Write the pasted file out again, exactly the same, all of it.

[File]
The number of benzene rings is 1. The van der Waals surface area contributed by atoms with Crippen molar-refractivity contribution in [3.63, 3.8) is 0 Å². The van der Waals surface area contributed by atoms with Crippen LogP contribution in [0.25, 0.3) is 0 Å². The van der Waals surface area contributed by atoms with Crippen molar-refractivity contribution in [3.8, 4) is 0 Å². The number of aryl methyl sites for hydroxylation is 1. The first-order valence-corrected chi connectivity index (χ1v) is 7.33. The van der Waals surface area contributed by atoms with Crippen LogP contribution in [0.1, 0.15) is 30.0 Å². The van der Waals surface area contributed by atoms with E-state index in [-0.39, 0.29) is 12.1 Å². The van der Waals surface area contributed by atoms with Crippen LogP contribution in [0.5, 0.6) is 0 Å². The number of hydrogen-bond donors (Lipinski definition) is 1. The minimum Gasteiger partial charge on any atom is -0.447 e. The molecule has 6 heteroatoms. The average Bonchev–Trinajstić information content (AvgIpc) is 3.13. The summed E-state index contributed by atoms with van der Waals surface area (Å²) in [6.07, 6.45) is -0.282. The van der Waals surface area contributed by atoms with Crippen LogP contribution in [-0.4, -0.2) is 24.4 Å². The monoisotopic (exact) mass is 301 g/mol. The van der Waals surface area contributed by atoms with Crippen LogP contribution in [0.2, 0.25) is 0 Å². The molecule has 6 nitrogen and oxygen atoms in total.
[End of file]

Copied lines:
The number of benzene rings is 1. The van der Waals surface area contributed by atoms with Crippen molar-refractivity contribution in [3.63, 3.8) is 0 Å². The van der Waals surface area contributed by atoms with Crippen LogP contribution in [0.25, 0.3) is 0 Å². The van der Waals surface area contributed by atoms with Crippen molar-refractivity contribution in [3.8, 4) is 0 Å². The number of aryl methyl sites for hydroxylation is 1. The first-order valence-corrected chi connectivity index (χ1v) is 7.33. The van der Waals surface area contributed by atoms with Crippen LogP contribution in [0.1, 0.15) is 30.0 Å². The van der Waals surface area contributed by atoms with E-state index in [-0.39, 0.29) is 12.1 Å². The van der Waals surface area contributed by atoms with Crippen LogP contribution in [0.5, 0.6) is 0 Å². The number of hydrogen-bond donors (Lipinski definition) is 1. The minimum Gasteiger partial charge on any atom is -0.447 e. The molecule has 6 heteroatoms. The average Bonchev–Trinajstić information content (AvgIpc) is 3.13. The summed E-state index contributed by atoms with van der Waals surface area (Å²) in [6.07, 6.45) is -0.282. The van der Waals surface area contributed by atoms with Crippen LogP contribution in [-0.4, -0.2) is 24.4 Å². The monoisotopic (exact) mass is 301 g/mol. The van der Waals surface area contributed by atoms with Crippen LogP contribution in [0.2, 0.25) is 0 Å². The molecule has 6 nitrogen and oxygen atoms in total.